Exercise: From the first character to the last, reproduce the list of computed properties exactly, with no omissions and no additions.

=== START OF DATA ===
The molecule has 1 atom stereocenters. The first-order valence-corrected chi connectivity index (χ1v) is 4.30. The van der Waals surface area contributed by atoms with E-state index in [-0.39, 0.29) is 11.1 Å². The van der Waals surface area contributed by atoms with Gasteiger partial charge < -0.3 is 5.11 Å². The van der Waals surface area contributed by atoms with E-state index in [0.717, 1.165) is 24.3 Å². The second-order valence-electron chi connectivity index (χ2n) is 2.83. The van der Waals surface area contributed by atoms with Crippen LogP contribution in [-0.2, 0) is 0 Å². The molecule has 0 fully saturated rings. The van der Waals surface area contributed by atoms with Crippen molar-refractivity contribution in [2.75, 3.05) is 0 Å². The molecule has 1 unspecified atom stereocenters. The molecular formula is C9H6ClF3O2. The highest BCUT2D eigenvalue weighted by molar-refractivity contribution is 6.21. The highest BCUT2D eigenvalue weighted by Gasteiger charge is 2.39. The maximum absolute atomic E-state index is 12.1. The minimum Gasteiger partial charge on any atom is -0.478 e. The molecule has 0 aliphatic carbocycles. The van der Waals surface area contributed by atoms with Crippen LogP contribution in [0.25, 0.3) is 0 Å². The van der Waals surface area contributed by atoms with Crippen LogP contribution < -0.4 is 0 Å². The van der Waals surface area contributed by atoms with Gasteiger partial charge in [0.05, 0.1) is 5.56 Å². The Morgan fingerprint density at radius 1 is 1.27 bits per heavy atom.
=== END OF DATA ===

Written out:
The molecule has 1 atom stereocenters. The first-order valence-corrected chi connectivity index (χ1v) is 4.30. The van der Waals surface area contributed by atoms with E-state index in [-0.39, 0.29) is 11.1 Å². The van der Waals surface area contributed by atoms with Gasteiger partial charge < -0.3 is 5.11 Å². The van der Waals surface area contributed by atoms with E-state index in [0.717, 1.165) is 24.3 Å². The second-order valence-electron chi connectivity index (χ2n) is 2.83. The van der Waals surface area contributed by atoms with Crippen LogP contribution in [-0.2, 0) is 0 Å². The molecule has 0 fully saturated rings. The van der Waals surface area contributed by atoms with Crippen molar-refractivity contribution in [2.75, 3.05) is 0 Å². The molecule has 1 unspecified atom stereocenters. The molecular formula is C9H6ClF3O2. The highest BCUT2D eigenvalue weighted by molar-refractivity contribution is 6.21. The highest BCUT2D eigenvalue weighted by Gasteiger charge is 2.39. The maximum absolute atomic E-state index is 12.1. The minimum Gasteiger partial charge on any atom is -0.478 e. The molecule has 0 aliphatic carbocycles. The van der Waals surface area contributed by atoms with Crippen LogP contribution in [0.25, 0.3) is 0 Å². The van der Waals surface area contributed by atoms with Crippen LogP contribution < -0.4 is 0 Å². The van der Waals surface area contributed by atoms with Gasteiger partial charge in [0.05, 0.1) is 5.56 Å². The Morgan fingerprint density at radius 1 is 1.27 bits per heavy atom.